If you listen to the grapevine you could be forgiven for thinking that every account executive is being driven to work in a Cadillac and VPs are in greater demand than Oscars. You might even think that if you aren’t sitting on stock options worth at least dollars 1 million, you’re losing out, pal.
If you listen to the grapevine you could be forgiven for thinking
that every account executive is being driven to work in a Cadillac and
VPs are in greater demand than Oscars. You might even think that if you
aren’t sitting on stock options worth at least dollars 1 million, you’re
losing out, pal.
These tales are fun to tell - we’ve even told a few ourselves. They
speak of an industry in prime form, where talent is scarce and pros -
young and old - are happy to hop from job to job to job. ’Do I hear
dollars 30k? How about dollars 40k? Gone for dollars 65k!’
The PRWeek Salary Survey 2000 applies the brakes to an industry in hype
mode. True, salaries are rising faster than the norm (1.5%). They’re
even rising faster than in advertising (6.6%). But the reality, 7.9%, is
not an industry out of control, as we are often led to believe. And
neither is this salary inflation half as explosive as it’s estimated to
be in the hot sectors (like hi-tech) and prime regions (New York,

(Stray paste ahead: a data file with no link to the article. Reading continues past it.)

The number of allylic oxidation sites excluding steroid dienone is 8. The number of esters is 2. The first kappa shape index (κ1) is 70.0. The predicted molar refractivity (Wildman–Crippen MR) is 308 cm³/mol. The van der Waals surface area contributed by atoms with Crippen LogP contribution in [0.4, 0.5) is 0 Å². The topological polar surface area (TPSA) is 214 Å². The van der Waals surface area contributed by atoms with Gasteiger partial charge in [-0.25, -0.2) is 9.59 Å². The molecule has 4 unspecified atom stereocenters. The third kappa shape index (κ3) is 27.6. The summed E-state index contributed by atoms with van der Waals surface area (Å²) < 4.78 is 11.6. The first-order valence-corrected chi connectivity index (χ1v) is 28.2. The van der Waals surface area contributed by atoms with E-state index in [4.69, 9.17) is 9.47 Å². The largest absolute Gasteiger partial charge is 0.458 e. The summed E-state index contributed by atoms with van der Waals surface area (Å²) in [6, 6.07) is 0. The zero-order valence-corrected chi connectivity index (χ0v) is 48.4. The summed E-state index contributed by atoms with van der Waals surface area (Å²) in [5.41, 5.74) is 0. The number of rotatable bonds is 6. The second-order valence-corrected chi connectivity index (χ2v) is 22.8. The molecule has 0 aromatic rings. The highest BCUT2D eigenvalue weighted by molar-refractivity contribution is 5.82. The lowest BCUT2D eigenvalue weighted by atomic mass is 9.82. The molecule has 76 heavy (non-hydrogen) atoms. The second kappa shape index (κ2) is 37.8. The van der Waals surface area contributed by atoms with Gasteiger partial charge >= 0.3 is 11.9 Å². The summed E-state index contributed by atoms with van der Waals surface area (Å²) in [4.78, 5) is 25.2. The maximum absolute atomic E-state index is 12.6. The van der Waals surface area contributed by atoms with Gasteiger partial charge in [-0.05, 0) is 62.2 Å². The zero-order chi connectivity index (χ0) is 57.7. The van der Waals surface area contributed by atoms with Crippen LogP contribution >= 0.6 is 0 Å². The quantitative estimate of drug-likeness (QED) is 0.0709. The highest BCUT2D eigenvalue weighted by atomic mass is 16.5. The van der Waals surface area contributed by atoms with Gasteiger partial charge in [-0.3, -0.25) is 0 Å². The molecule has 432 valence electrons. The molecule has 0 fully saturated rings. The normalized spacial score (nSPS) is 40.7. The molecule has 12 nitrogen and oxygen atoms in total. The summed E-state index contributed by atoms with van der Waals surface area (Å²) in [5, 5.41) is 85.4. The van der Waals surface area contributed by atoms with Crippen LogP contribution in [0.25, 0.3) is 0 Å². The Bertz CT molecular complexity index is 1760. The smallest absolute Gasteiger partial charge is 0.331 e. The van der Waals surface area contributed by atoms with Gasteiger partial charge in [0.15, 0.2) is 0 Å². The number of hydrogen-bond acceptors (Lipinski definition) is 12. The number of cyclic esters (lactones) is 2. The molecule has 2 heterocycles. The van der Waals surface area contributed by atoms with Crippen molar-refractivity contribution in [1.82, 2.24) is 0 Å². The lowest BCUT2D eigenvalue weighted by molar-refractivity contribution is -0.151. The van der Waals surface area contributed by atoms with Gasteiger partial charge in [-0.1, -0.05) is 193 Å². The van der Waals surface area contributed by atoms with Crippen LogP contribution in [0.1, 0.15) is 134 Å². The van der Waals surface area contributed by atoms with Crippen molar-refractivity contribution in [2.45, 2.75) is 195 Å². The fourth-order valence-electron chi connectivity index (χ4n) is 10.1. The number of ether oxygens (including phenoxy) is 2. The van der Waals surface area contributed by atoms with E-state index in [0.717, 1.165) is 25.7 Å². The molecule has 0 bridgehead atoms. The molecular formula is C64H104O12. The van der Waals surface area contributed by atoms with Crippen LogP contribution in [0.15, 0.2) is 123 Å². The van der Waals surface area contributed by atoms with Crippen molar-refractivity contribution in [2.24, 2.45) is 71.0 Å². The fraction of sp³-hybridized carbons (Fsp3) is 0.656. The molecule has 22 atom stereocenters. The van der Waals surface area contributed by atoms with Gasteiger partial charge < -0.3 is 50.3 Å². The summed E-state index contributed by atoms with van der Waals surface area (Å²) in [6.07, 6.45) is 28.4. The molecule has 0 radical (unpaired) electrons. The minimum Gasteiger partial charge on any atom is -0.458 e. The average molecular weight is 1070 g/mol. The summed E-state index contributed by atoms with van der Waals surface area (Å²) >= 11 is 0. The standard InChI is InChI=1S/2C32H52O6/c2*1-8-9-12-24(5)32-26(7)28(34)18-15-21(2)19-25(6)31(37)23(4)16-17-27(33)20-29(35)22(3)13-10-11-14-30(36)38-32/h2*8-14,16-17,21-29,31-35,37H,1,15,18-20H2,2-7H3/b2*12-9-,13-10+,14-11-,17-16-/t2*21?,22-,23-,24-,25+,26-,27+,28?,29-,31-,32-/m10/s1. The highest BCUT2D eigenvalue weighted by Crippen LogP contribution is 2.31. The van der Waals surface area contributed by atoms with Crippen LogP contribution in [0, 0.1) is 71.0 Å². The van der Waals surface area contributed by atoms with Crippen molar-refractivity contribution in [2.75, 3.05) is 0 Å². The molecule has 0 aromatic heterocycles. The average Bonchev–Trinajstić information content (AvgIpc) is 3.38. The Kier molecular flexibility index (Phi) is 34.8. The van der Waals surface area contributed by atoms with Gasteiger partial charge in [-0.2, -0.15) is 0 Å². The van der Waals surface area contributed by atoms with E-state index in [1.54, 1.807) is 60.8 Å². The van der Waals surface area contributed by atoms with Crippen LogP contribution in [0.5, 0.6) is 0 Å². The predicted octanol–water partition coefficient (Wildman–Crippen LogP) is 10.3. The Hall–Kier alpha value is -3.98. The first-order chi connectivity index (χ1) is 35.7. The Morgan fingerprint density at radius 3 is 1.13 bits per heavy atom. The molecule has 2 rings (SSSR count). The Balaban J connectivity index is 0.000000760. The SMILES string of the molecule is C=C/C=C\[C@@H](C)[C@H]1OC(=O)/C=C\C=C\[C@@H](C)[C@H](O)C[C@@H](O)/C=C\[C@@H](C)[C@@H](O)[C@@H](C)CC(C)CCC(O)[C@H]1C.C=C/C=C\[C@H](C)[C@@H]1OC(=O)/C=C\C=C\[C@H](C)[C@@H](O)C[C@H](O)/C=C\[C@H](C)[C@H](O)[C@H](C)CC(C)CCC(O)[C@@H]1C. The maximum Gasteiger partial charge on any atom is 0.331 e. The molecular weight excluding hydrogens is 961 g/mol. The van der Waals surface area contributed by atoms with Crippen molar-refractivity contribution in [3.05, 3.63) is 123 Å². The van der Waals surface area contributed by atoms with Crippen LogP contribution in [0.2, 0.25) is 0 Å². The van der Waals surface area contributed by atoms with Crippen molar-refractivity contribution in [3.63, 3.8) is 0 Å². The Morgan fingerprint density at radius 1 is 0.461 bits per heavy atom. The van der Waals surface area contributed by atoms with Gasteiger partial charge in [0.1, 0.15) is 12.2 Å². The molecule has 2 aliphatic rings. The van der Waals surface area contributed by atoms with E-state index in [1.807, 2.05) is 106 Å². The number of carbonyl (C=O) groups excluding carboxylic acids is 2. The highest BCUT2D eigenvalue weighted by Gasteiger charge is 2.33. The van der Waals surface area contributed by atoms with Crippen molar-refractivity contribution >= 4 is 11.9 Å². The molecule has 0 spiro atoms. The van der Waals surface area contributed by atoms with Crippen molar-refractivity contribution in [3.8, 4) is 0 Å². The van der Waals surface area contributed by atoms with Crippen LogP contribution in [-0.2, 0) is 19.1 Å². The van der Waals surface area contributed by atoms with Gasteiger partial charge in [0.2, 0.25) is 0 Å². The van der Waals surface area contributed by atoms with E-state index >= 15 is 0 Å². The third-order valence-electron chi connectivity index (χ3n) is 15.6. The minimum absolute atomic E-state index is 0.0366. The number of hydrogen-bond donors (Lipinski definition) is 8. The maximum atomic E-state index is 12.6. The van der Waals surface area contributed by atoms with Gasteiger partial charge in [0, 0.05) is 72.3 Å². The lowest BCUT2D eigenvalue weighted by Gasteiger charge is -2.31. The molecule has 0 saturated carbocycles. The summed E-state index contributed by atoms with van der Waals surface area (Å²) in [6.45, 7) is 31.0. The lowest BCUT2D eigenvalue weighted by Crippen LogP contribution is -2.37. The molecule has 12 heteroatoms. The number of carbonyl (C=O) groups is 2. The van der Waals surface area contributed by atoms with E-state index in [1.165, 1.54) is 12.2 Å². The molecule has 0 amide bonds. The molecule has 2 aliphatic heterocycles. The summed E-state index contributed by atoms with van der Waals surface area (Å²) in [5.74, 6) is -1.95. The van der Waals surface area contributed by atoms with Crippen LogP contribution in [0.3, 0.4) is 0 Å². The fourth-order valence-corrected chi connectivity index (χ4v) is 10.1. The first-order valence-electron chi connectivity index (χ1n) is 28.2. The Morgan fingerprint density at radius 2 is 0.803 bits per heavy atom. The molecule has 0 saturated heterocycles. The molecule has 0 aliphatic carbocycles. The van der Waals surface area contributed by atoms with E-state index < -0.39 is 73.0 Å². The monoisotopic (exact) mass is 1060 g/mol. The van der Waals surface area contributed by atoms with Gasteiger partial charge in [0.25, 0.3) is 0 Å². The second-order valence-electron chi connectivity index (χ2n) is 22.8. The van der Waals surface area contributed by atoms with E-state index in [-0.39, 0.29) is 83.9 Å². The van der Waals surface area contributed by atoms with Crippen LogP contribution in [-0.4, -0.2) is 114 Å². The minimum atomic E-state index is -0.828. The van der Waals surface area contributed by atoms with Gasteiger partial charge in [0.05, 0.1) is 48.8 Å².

It’s clear that PR is catching up with advertising pay rates. An account
executive at an ad agency earns an average of dollars 45,600; at a PR
agency, an AE takes home approximately dollars 38,000. At the top end,
PR actually pays better. An ad agency CEO might take home dollars
163,100, according to Advertising Age. A corporate PR SVP, however, will
bring in dollars 172,808. An EVP at a large PR agency will earn even
more - around dollars 205,905.
Of course, it’s important that the industry attracts the best talent,
and in that sense salary inflation is no bad thing. But it’s also
important that salaries don’t get out of hand. One of the main
attractions of PR is that it’s good value. As much attention should be
paid to finding new talent as cannibalizing and overpaying the current
It’s human nature to focus on the exceptions, but don’t they prove the
rule? The Salary Survey won’t guarantee aggressive pitches by
prospective employees, but it does add an empirical base for the
conversation. And that’s something from which we can all benefit.
But the Salary Survey 2000 is more than just a collection of salaries
and dollar signs. It is a window into the world of PR. It shows that a
typical pro works 9.2 hours every day, has 1.1 business lunches every
week and is working almost one evening per week. It also documents the
fact that, racially speaking, the industry is as lily-white (91%) as
People often want to know if more pros are moving from agencies to
corporations or vice versa. Again, the survey provides insight. The
answer is that it’s pretty much even right now. On the other hand, 47%
of solo practitioners came from agencies; only 25% came from
corporations. Despite corporate downsizing, it seems the majority of
solo pros are taking a break from the pressures of agency life.
What does your degree tell you about your life in PR? The Salary Survey
proves conclusively that the new generation of PR pros is more likely to
major in public relations or marketing, and that pros with a degree in
either journalism or liberal arts are old school. The only thing our
Salary Survey can’t do is say whether or not this is a good thing.
That’s for another survey.